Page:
Jul 25, 2000
    Cape Canaveral, FL
    :D
     
  11. Poop-Loops

    Poop-Loops Banned

    Mar 3, 2006
    Auburn, Washington
    Disagree. A lot of good metal (and I guess rock... =/) uses theory.

    People who tell you that theory isn't needed and such are basically dreamers who want to be like Hendrix. They think that music is somehow outside the realm of conventional learning and you either "have it" or you "don't".

    People (even on here) who have learned by ear and have no theory or any formal training say they don't need it. But the people who did start learning suddenly say it opened their eyes.

    Theory is never a bad thing and should not be looked down upon. It's how you use it that matters.

    *cough* METALLICA *cough*
     
  12. jady

    jady

    Jul 21, 2006
    Modesto, CA
    You have to learn the rules to break them.

    Thats what my music theory prof told me when I wanted to know why I needed to learn counterpoint.

    Take Larry LaLonde from Primus. I have heard that guy play an entire album and not once play a note in the right key but he is a highly trained guitarist. It's actually pretty hard to be dissonant ALL the time.
     
  13. seanm

    seanm I'd kill for a Nobel Peace Prize!

    Feb 19, 2004
    Ottawa, Canada
    I would argue that many rock, and even more blues, players learned theory the hard way. They kept playing until they learned what worked and what didn't.

    Learning formal theory just gives you a way of describing what is being played. Instead of going "I played a B chord like this" you can say "it is a B7sus4".
     
  14. bassbully43

    bassbully43

    Jul 1, 2005
    To say one person in a band who is theory trained would try to change anothers way of playing is wrong. I've played with theory trained players and took/take a few tips but will not allow them to change me or my style and truely they have never tried.[/quote]
    live it learn it!
    *cough* METALLICA *cough*[/QUOTE]

    yea..... wish like all you all this site we had the gig when Jason left...yep ya'll know you would...not bad for a bunch for chord moshers..oh wheres their theory book...James needs it :D
     
  15. bassbully43

    bassbully43

    Jul 1, 2005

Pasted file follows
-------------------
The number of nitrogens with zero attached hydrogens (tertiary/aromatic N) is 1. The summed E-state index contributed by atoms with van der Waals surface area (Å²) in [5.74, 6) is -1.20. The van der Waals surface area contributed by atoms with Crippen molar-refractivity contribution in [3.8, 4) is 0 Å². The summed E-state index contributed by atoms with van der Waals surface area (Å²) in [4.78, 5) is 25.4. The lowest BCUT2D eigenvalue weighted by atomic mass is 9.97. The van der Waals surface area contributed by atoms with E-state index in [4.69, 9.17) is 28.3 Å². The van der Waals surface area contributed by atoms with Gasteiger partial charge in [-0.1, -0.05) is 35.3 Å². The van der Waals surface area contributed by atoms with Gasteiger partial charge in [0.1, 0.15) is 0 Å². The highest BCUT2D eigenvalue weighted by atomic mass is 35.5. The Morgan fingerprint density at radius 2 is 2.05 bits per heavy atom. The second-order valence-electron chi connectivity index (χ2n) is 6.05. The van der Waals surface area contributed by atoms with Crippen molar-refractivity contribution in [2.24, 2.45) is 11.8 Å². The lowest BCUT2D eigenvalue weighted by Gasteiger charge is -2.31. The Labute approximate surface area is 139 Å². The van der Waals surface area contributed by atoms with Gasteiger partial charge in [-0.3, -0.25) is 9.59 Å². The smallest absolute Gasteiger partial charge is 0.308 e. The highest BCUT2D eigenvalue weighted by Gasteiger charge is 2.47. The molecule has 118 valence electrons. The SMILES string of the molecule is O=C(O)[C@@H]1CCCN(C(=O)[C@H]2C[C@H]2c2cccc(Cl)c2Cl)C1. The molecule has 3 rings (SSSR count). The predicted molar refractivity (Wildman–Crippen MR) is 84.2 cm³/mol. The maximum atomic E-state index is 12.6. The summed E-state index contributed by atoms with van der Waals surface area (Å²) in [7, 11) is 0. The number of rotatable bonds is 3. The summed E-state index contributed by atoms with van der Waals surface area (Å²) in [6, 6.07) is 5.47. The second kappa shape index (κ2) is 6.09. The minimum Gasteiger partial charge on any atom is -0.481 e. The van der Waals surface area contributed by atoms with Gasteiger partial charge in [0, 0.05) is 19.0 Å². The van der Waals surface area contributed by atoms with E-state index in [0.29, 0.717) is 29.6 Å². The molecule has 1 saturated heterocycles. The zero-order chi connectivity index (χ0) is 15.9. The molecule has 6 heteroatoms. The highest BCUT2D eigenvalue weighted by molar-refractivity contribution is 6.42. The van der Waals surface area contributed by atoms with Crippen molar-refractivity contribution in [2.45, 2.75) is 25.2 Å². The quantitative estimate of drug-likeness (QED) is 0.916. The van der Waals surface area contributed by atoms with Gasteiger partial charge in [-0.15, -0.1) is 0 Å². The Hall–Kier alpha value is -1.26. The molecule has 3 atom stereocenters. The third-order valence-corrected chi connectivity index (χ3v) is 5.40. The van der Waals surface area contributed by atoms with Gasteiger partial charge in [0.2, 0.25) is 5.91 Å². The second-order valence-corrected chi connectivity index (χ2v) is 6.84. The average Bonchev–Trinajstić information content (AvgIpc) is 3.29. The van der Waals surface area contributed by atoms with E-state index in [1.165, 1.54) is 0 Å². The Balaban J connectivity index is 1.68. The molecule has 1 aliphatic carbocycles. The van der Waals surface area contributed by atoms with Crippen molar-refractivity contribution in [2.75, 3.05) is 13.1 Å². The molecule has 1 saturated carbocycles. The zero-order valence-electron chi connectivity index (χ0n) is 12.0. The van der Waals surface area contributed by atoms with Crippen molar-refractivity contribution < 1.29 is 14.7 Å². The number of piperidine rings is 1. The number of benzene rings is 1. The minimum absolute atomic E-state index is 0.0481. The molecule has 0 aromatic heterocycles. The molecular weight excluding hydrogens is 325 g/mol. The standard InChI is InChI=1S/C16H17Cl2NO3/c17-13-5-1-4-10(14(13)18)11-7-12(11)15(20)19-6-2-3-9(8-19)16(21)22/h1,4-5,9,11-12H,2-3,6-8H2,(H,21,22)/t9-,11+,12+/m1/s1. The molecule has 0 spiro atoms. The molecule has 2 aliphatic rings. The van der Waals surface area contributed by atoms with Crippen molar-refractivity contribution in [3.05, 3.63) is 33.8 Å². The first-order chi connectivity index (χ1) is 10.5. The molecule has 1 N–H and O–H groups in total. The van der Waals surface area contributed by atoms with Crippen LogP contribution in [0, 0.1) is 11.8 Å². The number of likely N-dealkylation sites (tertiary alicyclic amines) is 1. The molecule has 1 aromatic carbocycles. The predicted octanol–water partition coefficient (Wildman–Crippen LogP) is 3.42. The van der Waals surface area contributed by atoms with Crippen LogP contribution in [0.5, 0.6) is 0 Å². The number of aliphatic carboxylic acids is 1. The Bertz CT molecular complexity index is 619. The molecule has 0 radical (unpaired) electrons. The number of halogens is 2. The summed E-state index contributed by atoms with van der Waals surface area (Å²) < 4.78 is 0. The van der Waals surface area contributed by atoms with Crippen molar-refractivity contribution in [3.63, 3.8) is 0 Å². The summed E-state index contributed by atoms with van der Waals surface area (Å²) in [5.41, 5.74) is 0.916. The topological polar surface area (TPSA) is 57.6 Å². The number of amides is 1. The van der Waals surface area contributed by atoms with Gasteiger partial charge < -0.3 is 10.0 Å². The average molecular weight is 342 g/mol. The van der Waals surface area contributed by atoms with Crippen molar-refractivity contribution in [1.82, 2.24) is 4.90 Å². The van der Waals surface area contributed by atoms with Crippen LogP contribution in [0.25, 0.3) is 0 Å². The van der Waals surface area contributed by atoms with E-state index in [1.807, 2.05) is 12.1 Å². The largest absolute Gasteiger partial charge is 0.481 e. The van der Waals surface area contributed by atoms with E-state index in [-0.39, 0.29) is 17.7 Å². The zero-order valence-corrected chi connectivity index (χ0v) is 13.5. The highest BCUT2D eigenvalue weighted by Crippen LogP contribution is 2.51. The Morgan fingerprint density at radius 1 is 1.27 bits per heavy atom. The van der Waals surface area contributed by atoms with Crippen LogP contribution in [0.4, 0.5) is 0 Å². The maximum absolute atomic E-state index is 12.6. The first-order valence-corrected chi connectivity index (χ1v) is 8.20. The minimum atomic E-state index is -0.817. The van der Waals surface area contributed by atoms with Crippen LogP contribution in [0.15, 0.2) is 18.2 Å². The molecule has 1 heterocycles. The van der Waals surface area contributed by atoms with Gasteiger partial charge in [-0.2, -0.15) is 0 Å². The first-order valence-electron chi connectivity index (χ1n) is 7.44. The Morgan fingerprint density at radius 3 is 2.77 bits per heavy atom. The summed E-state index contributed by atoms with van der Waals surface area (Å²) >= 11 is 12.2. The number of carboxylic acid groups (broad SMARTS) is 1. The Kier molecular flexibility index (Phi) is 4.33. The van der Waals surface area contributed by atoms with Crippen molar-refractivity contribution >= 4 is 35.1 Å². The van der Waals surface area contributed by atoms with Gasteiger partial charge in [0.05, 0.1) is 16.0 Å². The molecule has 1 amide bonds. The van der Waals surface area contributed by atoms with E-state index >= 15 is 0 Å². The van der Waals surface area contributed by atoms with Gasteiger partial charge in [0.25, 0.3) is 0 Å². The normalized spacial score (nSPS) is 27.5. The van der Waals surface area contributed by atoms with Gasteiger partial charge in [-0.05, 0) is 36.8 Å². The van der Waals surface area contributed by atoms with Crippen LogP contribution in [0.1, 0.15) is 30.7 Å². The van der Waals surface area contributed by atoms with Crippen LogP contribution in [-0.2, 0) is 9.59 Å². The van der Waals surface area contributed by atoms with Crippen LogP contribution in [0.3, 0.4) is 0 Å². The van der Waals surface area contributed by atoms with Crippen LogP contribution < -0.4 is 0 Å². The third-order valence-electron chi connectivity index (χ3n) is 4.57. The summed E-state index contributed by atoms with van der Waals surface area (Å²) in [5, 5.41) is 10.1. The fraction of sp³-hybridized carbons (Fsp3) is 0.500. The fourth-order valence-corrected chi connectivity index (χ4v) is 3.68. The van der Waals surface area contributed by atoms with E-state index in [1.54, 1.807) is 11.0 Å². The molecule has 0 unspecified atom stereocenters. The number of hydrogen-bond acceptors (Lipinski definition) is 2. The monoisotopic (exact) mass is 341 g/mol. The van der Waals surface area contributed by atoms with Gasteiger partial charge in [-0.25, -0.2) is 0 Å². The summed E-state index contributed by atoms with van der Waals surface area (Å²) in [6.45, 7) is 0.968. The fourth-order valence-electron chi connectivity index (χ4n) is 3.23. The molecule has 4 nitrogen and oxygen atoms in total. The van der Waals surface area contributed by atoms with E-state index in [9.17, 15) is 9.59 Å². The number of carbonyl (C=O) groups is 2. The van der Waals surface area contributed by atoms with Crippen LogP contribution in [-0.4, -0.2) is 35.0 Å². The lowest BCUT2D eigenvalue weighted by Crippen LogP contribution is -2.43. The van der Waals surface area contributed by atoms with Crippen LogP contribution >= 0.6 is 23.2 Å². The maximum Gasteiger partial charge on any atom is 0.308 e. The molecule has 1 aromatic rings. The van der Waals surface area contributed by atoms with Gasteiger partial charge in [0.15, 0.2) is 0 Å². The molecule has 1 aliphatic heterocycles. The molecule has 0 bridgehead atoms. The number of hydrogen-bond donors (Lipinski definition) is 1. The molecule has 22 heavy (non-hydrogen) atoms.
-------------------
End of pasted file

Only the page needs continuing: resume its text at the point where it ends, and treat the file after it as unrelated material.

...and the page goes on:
Is that the same as the school of hard knocks? Im am a Grad:) I agree with this post theory helps you understand offen what you already knew but didnt know you did...at least form my standpoint.
     
  16. Scottgun

    Scottgun

    Jan 24, 2004
    South Carolina
    Blues, metal, pop, prog, RIO, Zappa and just about any genre you can think of employ theory, structure, rules, etc. whether a band is formally or actively aware of them or not.

    Slayer's guitarist is probably not thinking, "ok, on this solo I will use the mixolydian mode", but in more general thinking of double-picking a pattern on the upper strings and throwing in a bunch of wammy-bar wiggles. It's still rules, just not formally defined rules.
     
  17. very true!

    i agree with this a lot too--a lot of musicians have learned on a trial-and-error basis
     
  18. Poop-Loops

    Poop-Loops Banned

    Mar 3, 2006
    Auburn, Washington
    live it learn it!
    *cough* METALLICA *cough*[/QUOTE]

    yea..... wish like all you all this site we had the gig when Jason left...yep ya'll know you would...not bad for a bunch for chord moshers..oh wheres their theory book...James needs it :D[/QUOTE]

    I'm very sorry. I really don't understand this post. The quotes mess with my head and the last bit is confusing. :(
     
  19. Slayer rocks!! I used to play a few of their songs before taking a break on bass - Angel of Death, Dead Skin Mask, Seasons in the Abyss, Blood Red and a few other old ones

    Perhaps the fact Slayer tune all their songs down half a step has some bearing on songs being perceived to be "out of key"?

    And isn't moving from key to key a normal thing in a song, which is why there are notes referred to as "passing tones" or am I misunderstanding those as well? :)

    Cheers
     
  20. seanm

    seanm I'd kill for a Nobel Peace Prize!

    Feb 19, 2004
    Ottawa, Canada
    I think you are confusing chord changes with key changes. Passing tones are used to move from one chord to the next.

    For example a simple song in D might have the chords D G A . A common passing tone going from D to G might be F#.

    In country music key changes are fairly common but you usually only change once. "Five Feet High and Rising" by Johnny Cash is an example of a song with many key changes. However, the chord progression (I IV V) stays the same.